Once a Week Day-long Fasting Beats Ongoing Low Calorie Diets

Ayurveda believes that a day-long fast on a weekly basis is a healthy lifestyle habit. Recent research confirms this with an interesting twist.

The study shows that a 2 day fast is more effective than a week long low calorie diet. You lose more weight by fasting for 2 days, followed by 5 days of normal eating than compared to eating 7 days on a moderately calorie restricted diet*.

This makes sense from an Ayurvedic point of view. When you eat as little as possible for a day or two, your Agni (digestive enzymes) burns up Ama (undigested food residue in the gut). By removing Ama, your entire digestive system and metabolism operates more efficiently. If practiced on a regular basis, the Ama in the gut is significantly reduced. Subsequently, Agni will burn off excess tissues including fat.

However, if you fast for longer periods, or eat a calorie restricted diet for days on end, your body actually begins to rev down you entire metabolism into survival mode. Your body’s innate intelligence thinks that the consistently low-nutrient diet is due to a period of famine. As a result, your Agni actually pares down. You will become less hungry, and adapt to lower energy use. You might even become more tired or listless. You will lose weight, but slowly. Your metabolism slows down and your fat cells are slowly depleted of their content to provide you with extra calories. However, if you return to your previous diet of excess, your body will quickly rebuild your fat cells to their original store potential. The consequence is that you put back all those pounds you just lost!

Keeping Agni strong while eating a calorie restrictive diet is not easy. We have to trick the body into thinking that there is plenty of food to digest when there isn’t. When a low calorie diet is combined with moderate physical exercise, Agni is stimulated and the body’s intelligence allows fat cells to be used as fuel. Not only this, but fat cells are transformed into muscle cells, which require more energy to sustain their inherent heat thus helping to shift the body’s energy resources away from storage (fat) to heat (muscle).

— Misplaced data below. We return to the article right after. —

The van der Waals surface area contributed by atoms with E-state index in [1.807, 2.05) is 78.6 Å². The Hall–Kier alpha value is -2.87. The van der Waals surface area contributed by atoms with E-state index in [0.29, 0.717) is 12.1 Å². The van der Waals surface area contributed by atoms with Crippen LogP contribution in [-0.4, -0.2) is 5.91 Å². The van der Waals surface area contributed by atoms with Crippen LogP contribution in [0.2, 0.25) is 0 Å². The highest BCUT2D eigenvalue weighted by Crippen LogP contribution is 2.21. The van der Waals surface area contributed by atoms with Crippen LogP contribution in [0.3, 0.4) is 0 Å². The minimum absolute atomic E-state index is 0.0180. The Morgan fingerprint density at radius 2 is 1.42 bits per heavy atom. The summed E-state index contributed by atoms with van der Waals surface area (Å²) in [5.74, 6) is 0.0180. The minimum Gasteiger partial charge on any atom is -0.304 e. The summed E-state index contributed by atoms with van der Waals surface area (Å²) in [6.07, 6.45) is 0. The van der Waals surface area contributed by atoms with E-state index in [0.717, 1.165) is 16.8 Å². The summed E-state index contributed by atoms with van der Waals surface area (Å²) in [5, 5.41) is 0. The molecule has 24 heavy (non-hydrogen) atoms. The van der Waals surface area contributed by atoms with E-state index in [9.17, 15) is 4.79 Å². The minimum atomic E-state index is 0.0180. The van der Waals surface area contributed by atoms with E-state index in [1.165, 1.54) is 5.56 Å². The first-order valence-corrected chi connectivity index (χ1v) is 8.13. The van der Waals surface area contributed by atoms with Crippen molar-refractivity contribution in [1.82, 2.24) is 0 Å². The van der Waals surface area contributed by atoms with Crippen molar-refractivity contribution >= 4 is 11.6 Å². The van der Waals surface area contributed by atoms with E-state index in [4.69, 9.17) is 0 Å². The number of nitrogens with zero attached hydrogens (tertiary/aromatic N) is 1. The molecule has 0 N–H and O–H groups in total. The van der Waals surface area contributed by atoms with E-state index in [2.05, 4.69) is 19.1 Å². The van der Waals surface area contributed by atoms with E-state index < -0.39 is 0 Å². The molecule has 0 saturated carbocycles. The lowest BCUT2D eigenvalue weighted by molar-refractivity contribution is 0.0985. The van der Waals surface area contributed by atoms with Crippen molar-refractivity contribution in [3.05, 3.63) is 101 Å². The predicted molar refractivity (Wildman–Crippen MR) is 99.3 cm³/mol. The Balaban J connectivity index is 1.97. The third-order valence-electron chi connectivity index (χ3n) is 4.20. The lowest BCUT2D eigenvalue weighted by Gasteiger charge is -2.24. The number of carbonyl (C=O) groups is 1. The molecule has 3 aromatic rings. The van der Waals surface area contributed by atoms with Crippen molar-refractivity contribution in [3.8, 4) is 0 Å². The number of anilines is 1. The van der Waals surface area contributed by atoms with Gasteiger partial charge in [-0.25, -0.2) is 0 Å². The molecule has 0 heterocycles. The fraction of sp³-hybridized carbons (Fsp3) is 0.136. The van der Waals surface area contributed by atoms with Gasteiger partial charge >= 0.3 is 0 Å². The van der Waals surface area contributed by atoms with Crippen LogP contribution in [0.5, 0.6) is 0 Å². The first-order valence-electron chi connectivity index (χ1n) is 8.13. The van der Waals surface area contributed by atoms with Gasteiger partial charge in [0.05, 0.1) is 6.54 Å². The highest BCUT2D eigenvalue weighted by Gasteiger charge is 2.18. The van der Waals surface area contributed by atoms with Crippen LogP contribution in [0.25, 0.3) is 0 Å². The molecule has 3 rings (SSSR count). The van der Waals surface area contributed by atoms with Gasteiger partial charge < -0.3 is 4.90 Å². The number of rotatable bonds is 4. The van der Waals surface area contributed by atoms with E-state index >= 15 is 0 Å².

Eating a restrictive diet for long periods without combined physical exercise will only cause fat cells to reduce slowly in size, whereas combining this diet with moderate exercise will permit fat cells to convert into muscle cells. So when you return to a less restrictive diet, your fat cells will fill, but there will be less of them, so you return to a healthier weight instead of rebounding back to the old heavy you.

Restrictive diets are hard to stick to for obvious reasons. Ayurveda uses regular day long fasts as a solution to the above dilemmas. Depending on your health needs, and your body type, the frequency and severity of day fasts should vary between 1 day per week to 1 day per month:

Kapha types (heavy build) and people who are overweight can opt for a 1-day-long fast on a weekly basis. This will help to stimulate Agni (digestive enzymes and catabolic metabolism), remove Ama (toxins) from the gut, and reduce excess tissue mass (water retention, excess fat tissue etc). Best is to avoid foods altogether and just consume warm liquids. Some people do well just drinking hot water, with a dash of lemon; others prefer ginger tea. If you can’t handle one day with no foods at all, try a thin vegetable soup, or soup stock.

Pitta types (medium build, tendency to heat related problem like acidity, burning, skin rashes, excess hunger and sweating) can benefit from a 1-day-long fast every two weeks. Fast on warm liquids in the winter and non-acidic fruit juices or carrot juice in the summer. This will help keep Agni strong and the gut clean from Ama build up.